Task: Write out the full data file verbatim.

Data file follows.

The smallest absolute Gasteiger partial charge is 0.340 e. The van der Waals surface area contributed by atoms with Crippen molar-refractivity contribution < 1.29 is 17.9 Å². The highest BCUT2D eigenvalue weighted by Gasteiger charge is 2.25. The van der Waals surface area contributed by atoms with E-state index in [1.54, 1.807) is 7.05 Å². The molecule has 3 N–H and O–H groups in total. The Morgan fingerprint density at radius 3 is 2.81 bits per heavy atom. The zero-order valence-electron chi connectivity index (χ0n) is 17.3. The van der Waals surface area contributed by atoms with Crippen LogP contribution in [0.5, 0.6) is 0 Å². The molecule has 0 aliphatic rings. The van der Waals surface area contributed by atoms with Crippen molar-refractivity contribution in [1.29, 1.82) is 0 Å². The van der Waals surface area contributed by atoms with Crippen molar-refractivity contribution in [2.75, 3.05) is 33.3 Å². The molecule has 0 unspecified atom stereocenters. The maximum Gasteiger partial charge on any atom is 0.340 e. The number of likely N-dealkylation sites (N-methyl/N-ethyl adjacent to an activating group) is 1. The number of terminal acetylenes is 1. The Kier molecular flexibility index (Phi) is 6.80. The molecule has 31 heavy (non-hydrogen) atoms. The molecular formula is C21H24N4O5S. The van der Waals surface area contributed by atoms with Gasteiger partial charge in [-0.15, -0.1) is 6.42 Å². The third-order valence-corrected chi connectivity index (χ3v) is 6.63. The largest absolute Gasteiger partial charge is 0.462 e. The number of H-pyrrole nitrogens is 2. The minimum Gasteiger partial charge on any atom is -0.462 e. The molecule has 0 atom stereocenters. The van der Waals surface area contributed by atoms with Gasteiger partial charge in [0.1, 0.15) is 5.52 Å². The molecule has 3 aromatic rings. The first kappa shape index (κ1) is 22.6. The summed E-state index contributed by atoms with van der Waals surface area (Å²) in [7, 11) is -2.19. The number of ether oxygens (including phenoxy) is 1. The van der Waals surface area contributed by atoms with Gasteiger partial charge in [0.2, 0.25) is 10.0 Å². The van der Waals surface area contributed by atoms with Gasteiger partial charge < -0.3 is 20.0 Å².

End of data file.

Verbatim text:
The smallest absolute Gasteiger partial charge is 0.340 e. The van der Waals surface area contributed by atoms with Crippen molar-refractivity contribution < 1.29 is 17.9 Å². The highest BCUT2D eigenvalue weighted by Gasteiger charge is 2.25. The van der Waals surface area contributed by atoms with E-state index in [1.54, 1.807) is 7.05 Å². The molecule has 3 N–H and O–H groups in total. The Morgan fingerprint density at radius 3 is 2.81 bits per heavy atom. The zero-order valence-electron chi connectivity index (χ0n) is 17.3. The van der Waals surface area contributed by atoms with Crippen LogP contribution in [0.5, 0.6) is 0 Å². The molecule has 0 aliphatic rings. The van der Waals surface area contributed by atoms with Crippen molar-refractivity contribution in [1.29, 1.82) is 0 Å². The van der Waals surface area contributed by atoms with Crippen molar-refractivity contribution in [2.75, 3.05) is 33.3 Å². The molecule has 0 unspecified atom stereocenters. The maximum Gasteiger partial charge on any atom is 0.340 e. The number of likely N-dealkylation sites (N-methyl/N-ethyl adjacent to an activating group) is 1. The number of terminal acetylenes is 1. The Kier molecular flexibility index (Phi) is 6.80. The molecule has 31 heavy (non-hydrogen) atoms. The molecular formula is C21H24N4O5S. The van der Waals surface area contributed by atoms with Gasteiger partial charge in [-0.15, -0.1) is 6.42 Å². The third-order valence-corrected chi connectivity index (χ3v) is 6.63. The largest absolute Gasteiger partial charge is 0.462 e. The number of H-pyrrole nitrogens is 2. The minimum Gasteiger partial charge on any atom is -0.462 e. The molecule has 0 atom stereocenters. The van der Waals surface area contributed by atoms with Gasteiger partial charge in [0.1, 0.15) is 5.52 Å². The molecule has 3 aromatic rings. The first kappa shape index (κ1) is 22.6. The summed E-state index contributed by atoms with van der Waals surface area (Å²) in [7, 11) is -2.19. The number of ether oxygens (including phenoxy) is 1. The van der Waals surface area contributed by atoms with Gasteiger partial charge in [0.2, 0.25) is 10.0 Å². The van der Waals surface area contributed by atoms with Gasteiger partial charge < -0.3 is 20.0 Å².